Monday, October 15, 2007

Lech Lecha: What Are Avraham's "Bowels"?

In parshat Lech Lecha, in Bereishit 15:4, according to the JPS translation:

ד וְהִנֵּה דְבַר-ה אֵלָיו לֵאמֹר, לֹא יִירָשְׁךָ זֶה: כִּי-אִם אֲשֶׁר יֵצֵא מִמֵּעֶיךָ, הוּא יִירָשֶׁךָ. 4 And, behold, the word of the LORD came unto him, saying: 'This man shall not be thine heir; but he that shall come forth out of thine own bowels shall be thine heir.'
What is meant by Avraham's "bowels"? It can mean small-intestine. It can also mean innards.

Indeed, that is how Judaica Press translates it:
And behold, the word of the Lord came to him, saying, "This one will not inherit you, but the one who will spring from your innards-he will inherit you."
Ibn Ezra is troubled by this, and suggests that it is a kinui (in this case, euphemism) for the ever, since it is close to it.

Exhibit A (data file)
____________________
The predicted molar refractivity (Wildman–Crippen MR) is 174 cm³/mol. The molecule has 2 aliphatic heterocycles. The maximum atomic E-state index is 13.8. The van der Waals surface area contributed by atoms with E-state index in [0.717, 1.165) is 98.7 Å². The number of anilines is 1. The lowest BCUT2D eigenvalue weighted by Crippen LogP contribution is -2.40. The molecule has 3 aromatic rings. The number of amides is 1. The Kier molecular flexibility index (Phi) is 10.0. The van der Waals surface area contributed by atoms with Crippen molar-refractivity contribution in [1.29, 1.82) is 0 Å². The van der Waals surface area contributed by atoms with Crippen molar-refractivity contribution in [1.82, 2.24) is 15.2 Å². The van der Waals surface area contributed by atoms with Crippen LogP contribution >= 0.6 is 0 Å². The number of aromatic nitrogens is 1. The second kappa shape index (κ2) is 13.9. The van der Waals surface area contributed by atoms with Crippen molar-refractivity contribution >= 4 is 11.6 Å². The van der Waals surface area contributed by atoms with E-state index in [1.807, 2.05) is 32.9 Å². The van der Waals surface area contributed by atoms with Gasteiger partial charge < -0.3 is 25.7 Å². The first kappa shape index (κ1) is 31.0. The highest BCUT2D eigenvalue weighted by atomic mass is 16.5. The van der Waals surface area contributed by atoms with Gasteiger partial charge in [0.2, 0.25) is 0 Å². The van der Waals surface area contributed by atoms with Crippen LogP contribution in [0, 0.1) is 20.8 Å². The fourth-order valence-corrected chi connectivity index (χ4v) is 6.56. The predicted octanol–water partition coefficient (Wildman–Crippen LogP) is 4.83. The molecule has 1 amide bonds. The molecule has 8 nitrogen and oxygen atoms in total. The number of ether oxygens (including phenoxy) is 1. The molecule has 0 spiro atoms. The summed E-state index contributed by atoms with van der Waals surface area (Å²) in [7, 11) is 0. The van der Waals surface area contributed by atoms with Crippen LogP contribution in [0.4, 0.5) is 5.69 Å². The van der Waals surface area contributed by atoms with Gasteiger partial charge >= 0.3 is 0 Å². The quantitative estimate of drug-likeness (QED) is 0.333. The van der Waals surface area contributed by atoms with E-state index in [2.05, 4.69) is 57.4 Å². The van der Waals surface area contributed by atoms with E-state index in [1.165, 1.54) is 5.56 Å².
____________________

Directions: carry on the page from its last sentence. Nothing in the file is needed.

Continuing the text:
My reaction to this is that as a matter of peshat, one need not be so concerned with idioms. I have my doubts that it is such a kinui. Rather, I think that it is used idiomatically to refer to one's own progeny. It perhaps stands as ma'ayim as bowels and from there to innards, and from there to womb. Thus, in parshat Toldot, Rivkah is told {Bereishit 25:23}:
כג וַיֹּאמֶר ה לָהּ, שְׁנֵי גֹיִים בְּבִטְנֵךְ, וּשְׁנֵי לְאֻמִּים, מִמֵּעַיִךְ יִפָּרֵדוּ; וּלְאֹם מִלְאֹם יֶאֱמָץ, וְרַב יַעֲבֹד צָעִיר. 23 And the LORD said unto her: Two nations are in thy womb, and two peoples shall be separated from thy bowels; and the one people shall be stronger than the other people; and the elder shall serve the younger.
Obviously, Avraham does not have a womb, but idiomatically, this appears to have developed in terms of parentage of children.

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